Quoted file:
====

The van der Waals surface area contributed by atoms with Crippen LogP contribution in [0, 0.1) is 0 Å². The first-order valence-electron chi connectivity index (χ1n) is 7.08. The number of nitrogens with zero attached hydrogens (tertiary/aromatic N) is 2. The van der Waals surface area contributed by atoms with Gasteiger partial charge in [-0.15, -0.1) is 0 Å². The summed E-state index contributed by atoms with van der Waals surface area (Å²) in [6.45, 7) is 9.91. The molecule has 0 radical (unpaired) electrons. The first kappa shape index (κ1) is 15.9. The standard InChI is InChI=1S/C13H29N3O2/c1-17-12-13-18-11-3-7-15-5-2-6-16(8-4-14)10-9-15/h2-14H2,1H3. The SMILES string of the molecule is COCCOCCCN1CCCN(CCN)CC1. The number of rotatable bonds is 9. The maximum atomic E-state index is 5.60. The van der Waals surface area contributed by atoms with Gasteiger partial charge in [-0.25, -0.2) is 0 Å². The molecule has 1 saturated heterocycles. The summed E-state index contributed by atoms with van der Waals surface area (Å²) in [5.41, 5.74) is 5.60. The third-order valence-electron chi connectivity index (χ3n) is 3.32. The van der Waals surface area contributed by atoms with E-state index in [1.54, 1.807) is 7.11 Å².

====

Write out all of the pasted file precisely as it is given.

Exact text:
The van der Waals surface area contributed by atoms with Crippen LogP contribution in [0, 0.1) is 0 Å². The first-order valence-electron chi connectivity index (χ1n) is 7.08. The number of nitrogens with zero attached hydrogens (tertiary/aromatic N) is 2. The van der Waals surface area contributed by atoms with Gasteiger partial charge in [-0.15, -0.1) is 0 Å². The summed E-state index contributed by atoms with van der Waals surface area (Å²) in [6.45, 7) is 9.91. The molecule has 0 radical (unpaired) electrons. The first kappa shape index (κ1) is 15.9. The standard InChI is InChI=1S/C13H29N3O2/c1-17-12-13-18-11-3-7-15-5-2-6-16(8-4-14)10-9-15/h2-14H2,1H3. The SMILES string of the molecule is COCCOCCCN1CCCN(CCN)CC1. The number of rotatable bonds is 9. The maximum atomic E-state index is 5.60. The van der Waals surface area contributed by atoms with Gasteiger partial charge in [-0.25, -0.2) is 0 Å². The molecule has 1 saturated heterocycles. The summed E-state index contributed by atoms with van der Waals surface area (Å²) in [5.41, 5.74) is 5.60. The third-order valence-electron chi connectivity index (χ3n) is 3.32. The van der Waals surface area contributed by atoms with E-state index in [1.54, 1.807) is 7.11 Å².